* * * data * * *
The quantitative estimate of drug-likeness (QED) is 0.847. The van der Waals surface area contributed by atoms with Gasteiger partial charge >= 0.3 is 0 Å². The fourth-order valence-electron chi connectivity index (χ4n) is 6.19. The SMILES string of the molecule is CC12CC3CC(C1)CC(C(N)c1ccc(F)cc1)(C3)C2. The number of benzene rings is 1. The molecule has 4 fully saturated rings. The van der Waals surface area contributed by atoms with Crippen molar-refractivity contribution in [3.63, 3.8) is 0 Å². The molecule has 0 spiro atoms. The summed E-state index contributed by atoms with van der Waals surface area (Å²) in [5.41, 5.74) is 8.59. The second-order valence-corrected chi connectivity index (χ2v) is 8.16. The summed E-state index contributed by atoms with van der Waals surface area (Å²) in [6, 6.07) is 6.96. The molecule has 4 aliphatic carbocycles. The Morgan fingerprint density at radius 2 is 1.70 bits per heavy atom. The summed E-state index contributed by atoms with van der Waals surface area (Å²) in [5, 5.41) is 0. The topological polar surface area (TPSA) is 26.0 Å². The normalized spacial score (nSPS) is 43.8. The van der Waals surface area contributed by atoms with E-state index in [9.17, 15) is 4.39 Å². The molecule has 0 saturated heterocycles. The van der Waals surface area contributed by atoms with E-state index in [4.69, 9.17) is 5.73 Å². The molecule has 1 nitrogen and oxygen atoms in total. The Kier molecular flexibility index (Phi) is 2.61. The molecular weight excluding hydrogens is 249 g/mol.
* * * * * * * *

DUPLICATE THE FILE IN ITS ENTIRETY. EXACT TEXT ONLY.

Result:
The quantitative estimate of drug-likeness (QED) is 0.847. The van der Waals surface area contributed by atoms with Gasteiger partial charge >= 0.3 is 0 Å². The fourth-order valence-electron chi connectivity index (χ4n) is 6.19. The SMILES string of the molecule is CC12CC3CC(C1)CC(C(N)c1ccc(F)cc1)(C3)C2. The number of benzene rings is 1. The molecule has 4 fully saturated rings. The van der Waals surface area contributed by atoms with Crippen molar-refractivity contribution in [3.63, 3.8) is 0 Å². The molecule has 0 spiro atoms. The summed E-state index contributed by atoms with van der Waals surface area (Å²) in [5.41, 5.74) is 8.59. The second-order valence-corrected chi connectivity index (χ2v) is 8.16. The summed E-state index contributed by atoms with van der Waals surface area (Å²) in [6, 6.07) is 6.96. The molecule has 4 aliphatic carbocycles. The Morgan fingerprint density at radius 2 is 1.70 bits per heavy atom. The summed E-state index contributed by atoms with van der Waals surface area (Å²) in [5, 5.41) is 0. The topological polar surface area (TPSA) is 26.0 Å². The normalized spacial score (nSPS) is 43.8. The van der Waals surface area contributed by atoms with E-state index in [9.17, 15) is 4.39 Å². The molecule has 0 saturated heterocycles. The van der Waals surface area contributed by atoms with E-state index in [4.69, 9.17) is 5.73 Å². The molecule has 1 nitrogen and oxygen atoms in total. The Kier molecular flexibility index (Phi) is 2.61. The molecular weight excluding hydrogens is 249 g/mol.